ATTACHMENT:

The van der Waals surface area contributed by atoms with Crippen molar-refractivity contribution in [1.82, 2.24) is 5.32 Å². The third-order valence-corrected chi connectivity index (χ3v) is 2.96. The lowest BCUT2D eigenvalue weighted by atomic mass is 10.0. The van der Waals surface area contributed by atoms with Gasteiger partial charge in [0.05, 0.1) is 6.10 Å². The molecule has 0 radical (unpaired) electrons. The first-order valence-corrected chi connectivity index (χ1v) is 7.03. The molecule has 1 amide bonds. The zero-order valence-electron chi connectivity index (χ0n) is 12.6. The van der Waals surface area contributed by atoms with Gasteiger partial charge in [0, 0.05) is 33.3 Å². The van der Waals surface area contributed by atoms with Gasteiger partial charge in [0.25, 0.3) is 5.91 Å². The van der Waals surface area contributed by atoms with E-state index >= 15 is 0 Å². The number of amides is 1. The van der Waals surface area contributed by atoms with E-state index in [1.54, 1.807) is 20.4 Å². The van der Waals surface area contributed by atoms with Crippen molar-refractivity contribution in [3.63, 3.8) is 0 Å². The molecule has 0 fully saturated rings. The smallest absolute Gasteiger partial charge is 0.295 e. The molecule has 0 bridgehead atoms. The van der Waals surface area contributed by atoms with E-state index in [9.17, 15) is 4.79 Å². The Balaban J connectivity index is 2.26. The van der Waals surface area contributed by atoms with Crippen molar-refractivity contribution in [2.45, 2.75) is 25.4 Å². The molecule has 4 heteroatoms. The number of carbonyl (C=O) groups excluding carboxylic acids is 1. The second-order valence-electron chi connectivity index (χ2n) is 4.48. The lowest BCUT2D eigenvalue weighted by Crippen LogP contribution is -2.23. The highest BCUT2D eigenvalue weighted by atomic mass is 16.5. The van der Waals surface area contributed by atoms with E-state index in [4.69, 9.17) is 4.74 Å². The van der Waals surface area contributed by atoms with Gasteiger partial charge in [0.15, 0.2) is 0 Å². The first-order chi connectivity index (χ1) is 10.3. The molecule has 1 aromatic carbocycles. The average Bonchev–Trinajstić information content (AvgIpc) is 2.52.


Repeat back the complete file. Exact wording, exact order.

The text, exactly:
The van der Waals surface area contributed by atoms with Crippen molar-refractivity contribution in [1.82, 2.24) is 5.32 Å². The third-order valence-corrected chi connectivity index (χ3v) is 2.96. The lowest BCUT2D eigenvalue weighted by atomic mass is 10.0. The van der Waals surface area contributed by atoms with Gasteiger partial charge in [0.05, 0.1) is 6.10 Å². The molecule has 0 radical (unpaired) electrons. The first-order valence-corrected chi connectivity index (χ1v) is 7.03. The molecule has 1 amide bonds. The zero-order valence-electron chi connectivity index (χ0n) is 12.6. The van der Waals surface area contributed by atoms with Gasteiger partial charge in [0, 0.05) is 33.3 Å². The van der Waals surface area contributed by atoms with Gasteiger partial charge in [0.25, 0.3) is 5.91 Å². The van der Waals surface area contributed by atoms with E-state index >= 15 is 0 Å². The number of amides is 1. The van der Waals surface area contributed by atoms with E-state index in [1.54, 1.807) is 20.4 Å². The van der Waals surface area contributed by atoms with Crippen molar-refractivity contribution in [3.63, 3.8) is 0 Å². The molecule has 0 fully saturated rings. The smallest absolute Gasteiger partial charge is 0.295 e. The molecule has 0 bridgehead atoms. The van der Waals surface area contributed by atoms with E-state index in [9.17, 15) is 4.79 Å². The Balaban J connectivity index is 2.26. The van der Waals surface area contributed by atoms with Crippen molar-refractivity contribution in [2.45, 2.75) is 25.4 Å². The molecule has 4 heteroatoms. The number of carbonyl (C=O) groups excluding carboxylic acids is 1. The second-order valence-electron chi connectivity index (χ2n) is 4.48. The lowest BCUT2D eigenvalue weighted by Crippen LogP contribution is -2.23. The highest BCUT2D eigenvalue weighted by atomic mass is 16.5. The van der Waals surface area contributed by atoms with E-state index in [4.69, 9.17) is 4.74 Å². The van der Waals surface area contributed by atoms with Gasteiger partial charge in [0.15, 0.2) is 0 Å². The first-order chi connectivity index (χ1) is 10.3. The molecule has 1 aromatic carbocycles. The average Bonchev–Trinajstić information content (AvgIpc) is 2.52.